How to breathe in freestyle and protect your lower back

How come loosening our lower back while swimming freestyle can help us gain more air and speed?



Most people will say that they feel as though they’re running out of air while they’re swimming, or worse, they feel pain in their lower backs and necks after swimming.
In this video, we will try to understand the difference between the normal freestyle breathing and swim WEST breathing, which was developed in order to loosen and treat lower back pain.


Loosening lower back= swimming much faster


When swimming like Olympic swimmers do, the goal when breathing is to do it as quickly and efficiently as possible to not lose speed and have breathing effect the race. Bob Bowman, Michael Phelps’s coach teaches that the right way to breathe while swimming freestyle is to rotate your whole body sideways to breathe while using your core muscles to do so. But is this really good for you? For non-Olympic swimmers who just want to take a breath without causing pain to their bodies? Is this right for lower back and neck pain? In WEST swimming technique we treat each person as if he or she has a herniated disc even if they don’t luckily suffer from an injury and don’t have pain at all. The idea behind it is that the lower back is the center and the equilibrium of our body and we have to loosen and treat this area of the body constantly! Regardless of whether we suffer from pain there or not. To be even more specific the vertebras we want to loosen are L-2-L3 which are in the lower back.

In this lesson we will learn 5 important tips on how to swim freestyle without hurting your lower back and neck and we’ll also learn the differences between an Olympic swimmer, and the normal swimmer.

  1. Legs work– Kicking strongly with our legs can extort our lower back while breathing. That’s why in the WEST swimming technique we prefer to loosen our legs and let them be dragged by the upper body that’s working, exactly like a train is being dragged by its locomotive.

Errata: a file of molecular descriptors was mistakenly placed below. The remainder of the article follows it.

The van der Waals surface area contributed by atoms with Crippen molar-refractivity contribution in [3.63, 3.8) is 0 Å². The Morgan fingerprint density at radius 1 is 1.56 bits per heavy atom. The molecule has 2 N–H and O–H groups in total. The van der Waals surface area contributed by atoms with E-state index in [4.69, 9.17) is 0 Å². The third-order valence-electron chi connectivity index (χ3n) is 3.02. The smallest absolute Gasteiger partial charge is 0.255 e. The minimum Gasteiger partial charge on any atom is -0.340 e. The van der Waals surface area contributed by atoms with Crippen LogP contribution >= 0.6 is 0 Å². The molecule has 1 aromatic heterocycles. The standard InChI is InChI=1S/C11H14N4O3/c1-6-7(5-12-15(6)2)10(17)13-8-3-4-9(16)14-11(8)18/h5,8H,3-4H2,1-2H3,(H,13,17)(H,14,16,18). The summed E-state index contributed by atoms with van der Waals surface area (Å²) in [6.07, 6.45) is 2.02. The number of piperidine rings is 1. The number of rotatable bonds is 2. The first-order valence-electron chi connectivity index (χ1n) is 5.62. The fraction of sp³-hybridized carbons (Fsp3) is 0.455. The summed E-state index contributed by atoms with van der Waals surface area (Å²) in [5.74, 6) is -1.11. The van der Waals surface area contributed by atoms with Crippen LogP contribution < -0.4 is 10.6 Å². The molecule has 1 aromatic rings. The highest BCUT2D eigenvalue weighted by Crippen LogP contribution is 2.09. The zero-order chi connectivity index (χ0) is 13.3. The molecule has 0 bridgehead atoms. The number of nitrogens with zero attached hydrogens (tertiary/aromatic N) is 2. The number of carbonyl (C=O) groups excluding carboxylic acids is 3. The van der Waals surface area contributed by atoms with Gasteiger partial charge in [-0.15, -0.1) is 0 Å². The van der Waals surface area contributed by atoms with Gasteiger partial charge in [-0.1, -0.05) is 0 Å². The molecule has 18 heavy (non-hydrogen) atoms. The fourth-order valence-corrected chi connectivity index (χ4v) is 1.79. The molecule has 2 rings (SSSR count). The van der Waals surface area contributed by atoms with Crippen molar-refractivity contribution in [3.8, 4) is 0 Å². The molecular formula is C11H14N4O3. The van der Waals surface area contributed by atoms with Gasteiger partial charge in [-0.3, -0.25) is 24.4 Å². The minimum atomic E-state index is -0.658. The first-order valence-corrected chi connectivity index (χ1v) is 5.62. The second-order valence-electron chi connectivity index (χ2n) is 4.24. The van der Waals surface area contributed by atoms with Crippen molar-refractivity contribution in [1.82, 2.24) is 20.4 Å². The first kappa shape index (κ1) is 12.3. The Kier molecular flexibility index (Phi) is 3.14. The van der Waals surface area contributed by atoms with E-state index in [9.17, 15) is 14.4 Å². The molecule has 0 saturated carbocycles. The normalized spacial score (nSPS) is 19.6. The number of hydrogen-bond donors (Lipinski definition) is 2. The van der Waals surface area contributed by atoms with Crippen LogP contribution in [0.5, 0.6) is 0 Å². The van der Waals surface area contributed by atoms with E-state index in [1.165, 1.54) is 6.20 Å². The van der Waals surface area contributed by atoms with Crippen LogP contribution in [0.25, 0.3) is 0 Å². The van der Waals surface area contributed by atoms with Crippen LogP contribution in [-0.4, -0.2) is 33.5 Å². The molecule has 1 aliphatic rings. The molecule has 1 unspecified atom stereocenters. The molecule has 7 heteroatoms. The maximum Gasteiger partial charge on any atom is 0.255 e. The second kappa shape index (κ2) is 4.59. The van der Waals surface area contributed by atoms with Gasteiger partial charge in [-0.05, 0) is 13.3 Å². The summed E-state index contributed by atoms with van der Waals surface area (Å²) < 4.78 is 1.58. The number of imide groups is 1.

2. Rotating the body – Olympic swimmers work strongly with their core and take breaths quickly to not waste time in WEST swimming we’re in no hurry and we will try to let the gliding of our hand move the body and rotate so we can breathe .In WEST we will try to breathe when the body is in a 90 degrees angle in order to let the head just slide out of the water without moving and straining the neck at all.
  3. Timing – Some people say timing is everything! Olympic and flexible swimmers start moving their body for breathing at the end of the pull. But if you’re not as professional or flexible as them you will need to combine the “three powers” together in order for the body to rotate without hearting our neck and lower back, the 3 power being: glide, code and the end of the pull. Exactly as our hand touches the water we will use all three powers together: glide, core & the end of the pull to rotate our body in a 90 degrees angle for the breath and by using all three powers combined and at the same time we won’t need to work hard, and breathing will be very easy and the body will remain loose.
  4. The depth of the front arm when breathing– Olympic swimmers glide very close to the water line because they can and it’s quicker for them.,
    In order to learn normal people’s gliding depth we need to put our hand next to our thigh(this exercise id done our side the water), lower your hand slowly until you feel pressure on your shoulder or neck and that is the exact gliding depth, if you will try to glide closer to the water line your elbow will fall, you will make a stop and shorten your glide which will eventually let you swim slower.
  5. Breathing on both sides, every 3 strokes is very important in order to build up the muscles symmetrically, and not putting all the strain on one side. Our goal in the swim WEST breathing is to do good for our bodies and loosening the neck and lower back while breathing in freestyle is elementary. we are allowed to say “yes” or “No” with the neck and most importantly is to remember to swim according to your own flexibility and not trying to imitate the Olympic swimmer’s flexibility which he worked ferociously to achieve over years of training., By listening to our body’s and working together with it and its flexibly you will eventually gain more air, protect your body and swim much faster in long distances. And your lower back and neck will thank you!


To learn more, to change your body, your breathing without pain in your lower back & neck, join the WEST way to swim.


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